Not too long ago, I had the pleasure of moderating a panel at a Grantmakers without Borders conference in San Francisco on which the estimable Van Jones was a speaker. As many will know, Van is a visionary, as well as a practical advocate and doer in the field of environmental justice. I’ve been a fan of Van’s for years, but the panel was the first time I got to meet him and hear him speak live. He didn’t disappoint, laying out a compelling challenge along with an agenda for creating, on a basis of urgency, a green economy that not only mitigates climate change but also provides good jobs and secures human rights for the U.S.’ most marginalized communities. On Saturday, September 27th, the organization Van founded last year, Green For All, is coordinating a national day of action in support of “Green Jobs Now.” (The timing, the day after the first presidential debate — yep, it’s on — is not incidental.) Events are being organized across the country in both “red” states and “blue.” Click here to see what’s going on and to participate. Al Gore’s “We” climate campaign is also a partner.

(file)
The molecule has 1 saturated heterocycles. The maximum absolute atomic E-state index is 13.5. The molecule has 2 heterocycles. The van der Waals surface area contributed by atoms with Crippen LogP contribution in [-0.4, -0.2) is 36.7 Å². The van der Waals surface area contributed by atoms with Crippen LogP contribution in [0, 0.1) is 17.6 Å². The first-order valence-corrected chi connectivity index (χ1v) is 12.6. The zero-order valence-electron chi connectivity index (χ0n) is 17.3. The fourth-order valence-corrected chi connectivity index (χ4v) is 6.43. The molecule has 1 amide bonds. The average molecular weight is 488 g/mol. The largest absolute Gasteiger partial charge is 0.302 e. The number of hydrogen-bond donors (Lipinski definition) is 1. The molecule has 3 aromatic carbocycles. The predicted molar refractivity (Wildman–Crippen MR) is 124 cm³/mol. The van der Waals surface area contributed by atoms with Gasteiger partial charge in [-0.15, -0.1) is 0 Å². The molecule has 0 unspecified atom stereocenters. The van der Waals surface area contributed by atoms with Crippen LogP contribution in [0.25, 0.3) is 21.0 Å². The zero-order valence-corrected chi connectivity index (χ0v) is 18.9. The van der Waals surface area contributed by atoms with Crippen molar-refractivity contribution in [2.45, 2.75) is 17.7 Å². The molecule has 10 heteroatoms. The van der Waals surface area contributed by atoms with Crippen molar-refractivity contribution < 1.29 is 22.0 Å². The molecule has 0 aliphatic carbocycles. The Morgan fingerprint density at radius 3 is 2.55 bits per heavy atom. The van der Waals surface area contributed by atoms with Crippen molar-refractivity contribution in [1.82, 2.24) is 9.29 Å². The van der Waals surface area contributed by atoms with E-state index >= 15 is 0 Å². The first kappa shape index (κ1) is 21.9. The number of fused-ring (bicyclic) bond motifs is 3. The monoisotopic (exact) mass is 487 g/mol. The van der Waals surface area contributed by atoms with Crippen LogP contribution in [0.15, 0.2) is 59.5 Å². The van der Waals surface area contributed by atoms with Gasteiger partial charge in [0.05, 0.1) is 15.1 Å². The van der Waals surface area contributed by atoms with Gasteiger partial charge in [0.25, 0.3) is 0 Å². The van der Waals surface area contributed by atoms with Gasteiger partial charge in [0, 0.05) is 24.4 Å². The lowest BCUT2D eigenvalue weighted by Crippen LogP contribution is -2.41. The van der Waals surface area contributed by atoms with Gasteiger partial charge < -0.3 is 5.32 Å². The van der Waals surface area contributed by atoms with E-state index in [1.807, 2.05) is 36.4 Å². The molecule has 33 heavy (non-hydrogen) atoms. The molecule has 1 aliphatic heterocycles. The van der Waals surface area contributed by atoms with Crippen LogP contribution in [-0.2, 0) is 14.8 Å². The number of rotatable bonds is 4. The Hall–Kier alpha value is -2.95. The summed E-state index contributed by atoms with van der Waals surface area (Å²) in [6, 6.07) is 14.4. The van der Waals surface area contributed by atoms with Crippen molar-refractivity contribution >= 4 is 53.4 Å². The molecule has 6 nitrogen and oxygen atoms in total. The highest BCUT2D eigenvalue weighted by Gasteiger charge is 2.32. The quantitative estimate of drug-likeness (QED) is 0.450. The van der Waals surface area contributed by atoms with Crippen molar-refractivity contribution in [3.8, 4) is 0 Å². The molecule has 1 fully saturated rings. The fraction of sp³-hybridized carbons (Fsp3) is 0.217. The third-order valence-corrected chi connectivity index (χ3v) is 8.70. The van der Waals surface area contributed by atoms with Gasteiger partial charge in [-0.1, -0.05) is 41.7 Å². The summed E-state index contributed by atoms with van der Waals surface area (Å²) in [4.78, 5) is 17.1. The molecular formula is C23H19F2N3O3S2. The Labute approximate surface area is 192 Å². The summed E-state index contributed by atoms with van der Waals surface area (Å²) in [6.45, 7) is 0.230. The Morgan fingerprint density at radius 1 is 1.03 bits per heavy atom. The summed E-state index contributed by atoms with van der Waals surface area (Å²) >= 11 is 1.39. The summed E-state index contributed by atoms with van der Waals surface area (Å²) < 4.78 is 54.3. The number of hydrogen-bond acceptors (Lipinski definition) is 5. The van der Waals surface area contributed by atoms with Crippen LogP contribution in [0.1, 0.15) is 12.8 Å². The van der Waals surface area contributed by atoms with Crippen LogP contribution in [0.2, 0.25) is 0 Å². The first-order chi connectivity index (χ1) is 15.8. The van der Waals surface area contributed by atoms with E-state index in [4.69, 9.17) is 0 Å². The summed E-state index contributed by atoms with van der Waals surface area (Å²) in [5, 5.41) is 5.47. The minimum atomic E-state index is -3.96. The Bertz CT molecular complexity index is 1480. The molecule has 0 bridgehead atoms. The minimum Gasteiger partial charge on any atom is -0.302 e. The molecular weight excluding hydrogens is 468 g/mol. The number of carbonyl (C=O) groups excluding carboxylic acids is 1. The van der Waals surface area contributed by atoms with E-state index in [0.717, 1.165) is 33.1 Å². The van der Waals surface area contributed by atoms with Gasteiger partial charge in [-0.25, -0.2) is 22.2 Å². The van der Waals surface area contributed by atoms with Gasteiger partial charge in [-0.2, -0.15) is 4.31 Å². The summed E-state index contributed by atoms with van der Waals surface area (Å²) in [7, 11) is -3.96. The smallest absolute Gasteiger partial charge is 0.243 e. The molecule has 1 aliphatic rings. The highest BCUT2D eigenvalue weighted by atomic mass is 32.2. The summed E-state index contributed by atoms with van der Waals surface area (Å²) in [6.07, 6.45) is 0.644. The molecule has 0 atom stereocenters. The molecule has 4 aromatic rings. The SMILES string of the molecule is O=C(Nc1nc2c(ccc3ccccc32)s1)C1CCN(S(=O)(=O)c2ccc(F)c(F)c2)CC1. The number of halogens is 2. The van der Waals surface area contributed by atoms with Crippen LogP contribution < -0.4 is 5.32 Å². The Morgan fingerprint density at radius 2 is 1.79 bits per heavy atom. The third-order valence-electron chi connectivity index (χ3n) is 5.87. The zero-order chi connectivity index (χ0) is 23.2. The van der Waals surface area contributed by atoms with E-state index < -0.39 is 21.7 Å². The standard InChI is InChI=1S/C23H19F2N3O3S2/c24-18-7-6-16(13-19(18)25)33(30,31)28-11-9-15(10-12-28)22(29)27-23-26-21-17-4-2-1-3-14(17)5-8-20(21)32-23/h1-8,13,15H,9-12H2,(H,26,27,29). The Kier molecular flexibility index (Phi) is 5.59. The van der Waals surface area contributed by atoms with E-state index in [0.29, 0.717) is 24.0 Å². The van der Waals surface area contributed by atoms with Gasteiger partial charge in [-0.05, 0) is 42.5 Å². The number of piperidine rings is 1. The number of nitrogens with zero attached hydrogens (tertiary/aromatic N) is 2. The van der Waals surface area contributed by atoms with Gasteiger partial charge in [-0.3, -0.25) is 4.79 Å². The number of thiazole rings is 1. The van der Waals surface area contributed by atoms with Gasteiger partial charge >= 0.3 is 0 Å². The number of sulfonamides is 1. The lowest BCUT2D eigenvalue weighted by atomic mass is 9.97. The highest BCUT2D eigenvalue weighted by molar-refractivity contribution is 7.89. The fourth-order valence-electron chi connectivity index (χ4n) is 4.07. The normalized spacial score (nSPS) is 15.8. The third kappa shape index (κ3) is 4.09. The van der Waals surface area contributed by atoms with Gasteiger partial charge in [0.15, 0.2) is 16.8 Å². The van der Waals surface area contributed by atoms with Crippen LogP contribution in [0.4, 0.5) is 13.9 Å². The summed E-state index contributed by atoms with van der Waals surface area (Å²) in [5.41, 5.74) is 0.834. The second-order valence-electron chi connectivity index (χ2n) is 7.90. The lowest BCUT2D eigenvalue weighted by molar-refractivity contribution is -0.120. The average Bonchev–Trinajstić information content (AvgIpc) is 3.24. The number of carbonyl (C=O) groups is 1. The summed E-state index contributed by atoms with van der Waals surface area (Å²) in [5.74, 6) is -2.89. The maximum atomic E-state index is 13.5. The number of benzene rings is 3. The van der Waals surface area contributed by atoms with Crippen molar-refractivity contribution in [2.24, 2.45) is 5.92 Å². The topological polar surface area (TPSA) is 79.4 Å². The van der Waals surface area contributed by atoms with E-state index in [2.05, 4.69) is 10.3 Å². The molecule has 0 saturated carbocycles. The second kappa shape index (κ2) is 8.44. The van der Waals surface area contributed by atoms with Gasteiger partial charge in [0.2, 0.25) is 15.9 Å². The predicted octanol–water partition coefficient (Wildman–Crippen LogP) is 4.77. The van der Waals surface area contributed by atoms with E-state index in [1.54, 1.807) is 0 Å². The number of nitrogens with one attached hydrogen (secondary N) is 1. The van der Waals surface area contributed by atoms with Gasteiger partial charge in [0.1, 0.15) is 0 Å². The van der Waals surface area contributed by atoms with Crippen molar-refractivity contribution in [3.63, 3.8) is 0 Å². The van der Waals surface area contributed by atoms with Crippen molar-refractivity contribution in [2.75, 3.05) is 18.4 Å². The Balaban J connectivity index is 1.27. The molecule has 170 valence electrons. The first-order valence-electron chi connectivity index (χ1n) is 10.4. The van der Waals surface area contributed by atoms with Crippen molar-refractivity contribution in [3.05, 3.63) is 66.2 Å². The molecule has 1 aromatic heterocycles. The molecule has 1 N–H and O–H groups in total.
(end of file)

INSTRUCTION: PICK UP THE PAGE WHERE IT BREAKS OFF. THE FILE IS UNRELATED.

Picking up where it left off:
Here’s some from the Green Jobs Now manifesto, which, like Van Jones himself, makes so much sense (and stay tuned: Jones has a book coming out in early October, his first, on green collaring the U.S. economy):
We are ready to tackle the climate crisis by building a green economy strong enough to lift people out of poverty.
Green Jobs Now is a National Day of Action that will empower everyday people to stage hundreds of grassroots events throughout the country. We will have a special focus on low-income communities, communities of color and indigenous people. This will send a message to our leaders that, when it comes to creating green jobs for a more sustainable economy, PEOPLE ARE READY!
Right now, there are millions of people ready to work and countless jobs to be done that will strengthen our economy at home. There are thousands of buildings that need to be weatherized, solar panels to be installed, and wind turbines to be erected. There are communities that need local and sustainable food and people ready to farm the crops….